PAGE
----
Artists – P

Phil Spector

There are only a handful of people from the 1960s who can truly be said to have had a major and lasting effect on the record business; Ray Charles, Bob Dylan, John Lennon and Paul McCartney, Brian Wilson, Jimi Hendrix, Berry Gordy and Aretha Franklin all immediately come to mind. But to their ranks should be added Phil Spector, whose production skills not only created(…)

Phoebe Snow

Born Phoebe Ann Laub in New York City in 1952, the singer changed her name after seeing ‘Phoebe Snow’, a fictional advertising character for a railroad, on trains that passed through her hometown of Teaneck in New Jersey. Her acclaimed self-titled debut album (1974) reached number four in the chart, spawning the hit Poetry Man (rumoured to(…)

Photos, The

The Photos formed in Worcestershire (UK) when singer Wendy Wu joined band members of punk band Satan’s Rats. They released one self-titled album (Epic, 1980) and were immediately compared to Blondie, a comparison that didn’t sit well with the band. They released several singles in the U.K. including I’m So Attractive which was added to the US album(…)


In one of those occasional spasms of madness that overcome the British record-buying public (and surely the template for League of Gentlemen‘s duffers Crème Broulee), Pickettywitch pipped Elvis Presley AND The Plastic Ono Band to a Top 5 chart position in early 1970 with Same Old Feeling. Two minor hits followed for the group – (It’s Like A) Sad Old Kinda Movie and Baby(…)


This mainly instrumental soul/funk sextet formed in Gloucestershire from the remnants of political funkers The Pop Group. James Johnstone Guitar, keyboards Ollie Moore Saxophone Chris Leigh Trumpet Simon Underwood Bass Chip Carpenter Drums Roger Freeman Percussion

PiL (Public Image Ltd)

After the demise of The Sex Pistols, Johnny Rotten reverted to being plain old John Lydon and became the leader of PiL (Public Image Ltd). He invited his friend John Wardle, an East Ender with piercing blue eyes who had reinvented himself as Jah Wobble, to play bass (despite his being barely acquainted with the instrument),(…)


Singer/bassist David Paton and keyboardist Billy Lyall were both former members of The Bay City Rollers. Once the hit singles started drying up, Pilot seemed to lurch from crisis to crisis. First, keyboard player Billy Lyall left to record his own album, and then drummer Stuart Tosh quit for “domestic” reasons. Tosh stuck around long enough(…)

Pink Fairies, The

Described by John Lydon (Sex Pistols, PiL) as his favourite “old wave rock band”, this Ladbroke Grove union of Pretty Things drummer Twink and ex-members of Mick Farren’s Deviants drew from Jerry Rubin’s Yippie manifesto for a call-to-arms that was impassioned and exasperated. Originally named The Pink Fairies Motorcycle Gang and Drinking Club (from a story by Deviants’(…)

Pink Floyd

Pink Floyd (named after two obscure American bluesmen, Pink Anderson and Floyd Council) formed in Cambridge in 1964 as a six-piece group of Syd Barrett, Nick Mason, Roger Waters, Rick Wright, Bob Klose, and vocalist Chris Dennis. Dennis left early in 1965 and Klose followed him that summer, which left the band as a quartet.(…)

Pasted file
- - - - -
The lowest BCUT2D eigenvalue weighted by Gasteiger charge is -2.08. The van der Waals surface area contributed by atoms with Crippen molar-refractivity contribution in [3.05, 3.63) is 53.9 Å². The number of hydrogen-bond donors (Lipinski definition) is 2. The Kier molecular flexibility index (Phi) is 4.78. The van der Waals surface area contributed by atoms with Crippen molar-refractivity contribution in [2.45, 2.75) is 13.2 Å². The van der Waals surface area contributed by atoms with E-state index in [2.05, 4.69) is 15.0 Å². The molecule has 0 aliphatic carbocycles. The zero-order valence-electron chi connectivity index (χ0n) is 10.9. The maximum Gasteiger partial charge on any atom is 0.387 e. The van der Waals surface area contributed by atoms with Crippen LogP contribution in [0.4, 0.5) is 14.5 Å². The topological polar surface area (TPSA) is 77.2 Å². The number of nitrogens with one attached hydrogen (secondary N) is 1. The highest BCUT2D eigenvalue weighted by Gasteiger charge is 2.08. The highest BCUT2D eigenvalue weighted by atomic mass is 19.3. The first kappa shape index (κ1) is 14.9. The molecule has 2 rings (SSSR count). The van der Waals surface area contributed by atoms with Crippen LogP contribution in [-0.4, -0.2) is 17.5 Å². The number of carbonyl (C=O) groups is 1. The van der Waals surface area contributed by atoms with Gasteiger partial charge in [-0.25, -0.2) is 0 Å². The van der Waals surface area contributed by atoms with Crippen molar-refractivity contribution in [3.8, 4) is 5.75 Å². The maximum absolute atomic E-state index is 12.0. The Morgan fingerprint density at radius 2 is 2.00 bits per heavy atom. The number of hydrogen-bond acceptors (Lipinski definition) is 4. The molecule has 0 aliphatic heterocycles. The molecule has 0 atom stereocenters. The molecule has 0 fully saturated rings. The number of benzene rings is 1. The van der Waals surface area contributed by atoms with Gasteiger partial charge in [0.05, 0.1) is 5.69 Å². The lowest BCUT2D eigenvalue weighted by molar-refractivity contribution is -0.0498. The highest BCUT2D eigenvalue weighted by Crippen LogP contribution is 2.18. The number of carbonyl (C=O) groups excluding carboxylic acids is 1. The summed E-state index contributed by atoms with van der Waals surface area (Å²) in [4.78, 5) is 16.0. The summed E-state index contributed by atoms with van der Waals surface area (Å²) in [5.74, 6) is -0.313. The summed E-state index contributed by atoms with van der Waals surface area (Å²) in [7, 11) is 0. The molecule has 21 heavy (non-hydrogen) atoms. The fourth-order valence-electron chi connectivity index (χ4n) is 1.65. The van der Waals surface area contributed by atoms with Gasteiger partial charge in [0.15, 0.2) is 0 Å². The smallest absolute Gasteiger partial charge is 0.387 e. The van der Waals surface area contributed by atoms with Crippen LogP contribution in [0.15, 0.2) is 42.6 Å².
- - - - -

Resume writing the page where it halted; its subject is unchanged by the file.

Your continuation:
Pinkerton’s Assorted Colours

Formerly The Liberators, Pinkerton’s Assorted Colours hailed from Rugby and took their debut single Mirror Mirror to #9 in 1966. Unfortunately their follow-up disc (Don’t Stop Loving Me Baby) stalled at #50 for one week. Four subsequent singles between 1966 and 1968 did not trouble the charts at all. All their recordings shimmered with the amplified autoharp of(…)

Piranhas, The

Piranhas, The

This tongue-in-cheek band from Brighton whose sound was individualised by use of sax, later developed a penchant for commercial novelty records. Tom Hark (1980) was a revival of the delightful 1958 UK hit by Elias & The Zig Zag Jive Flutes (honestly!). It was actually South African kwela music, not ska.   Bob Grover Vocals, guitar(…)

Pixies, The

Having dropped out of the University of Massachusetts while on a college exchange program, Frank Black (real name Charles Michael Kitteridge Thompson IV) teamed up with guitarist Joey Santiago in 1986 and posted an advertisement to recruit a bassist for their new band. Applicants should be “into Hüsker Dü and Peter, Paul and Mary“. . . It was(…)

PJ Proby

Texan vocalist P.J Proby (born James Marcus Smith in November 1938) became an overnight sensation in Britain when Jack Good brought him and his pudding-bowl haircut over in 1963 to appear on a TV special. His specialties were re-vamped old show tunes like Hold Me and mutilations of screen hits like Somewhere and Maria (both from West Side Story). By the mid-60s, Proby’s stage(…)

Plasmatics, The

New York-based, The Plasmatics established a cult reputation for their outrageous stage presentation, built around Wendy O’Williams’ contortions, distortions and disrobing. The group built up a loyal following among those fans of American avant-garde rock & roll whose other favourite practitioners were people like Lydia Lunch and Suicide. In fact, one critic remarked that the band “take(…)

Plastic Bertrand

Plastic Bertrand was the alias of new wave prankster Roger Allen François Jouret, a native of Belgium who appropriated the sound and style of the new wave movement in order to give it a gently satirical poke in the ribs while scoring several European hits in the process. Jouret began his musical career as a drummer for(…)

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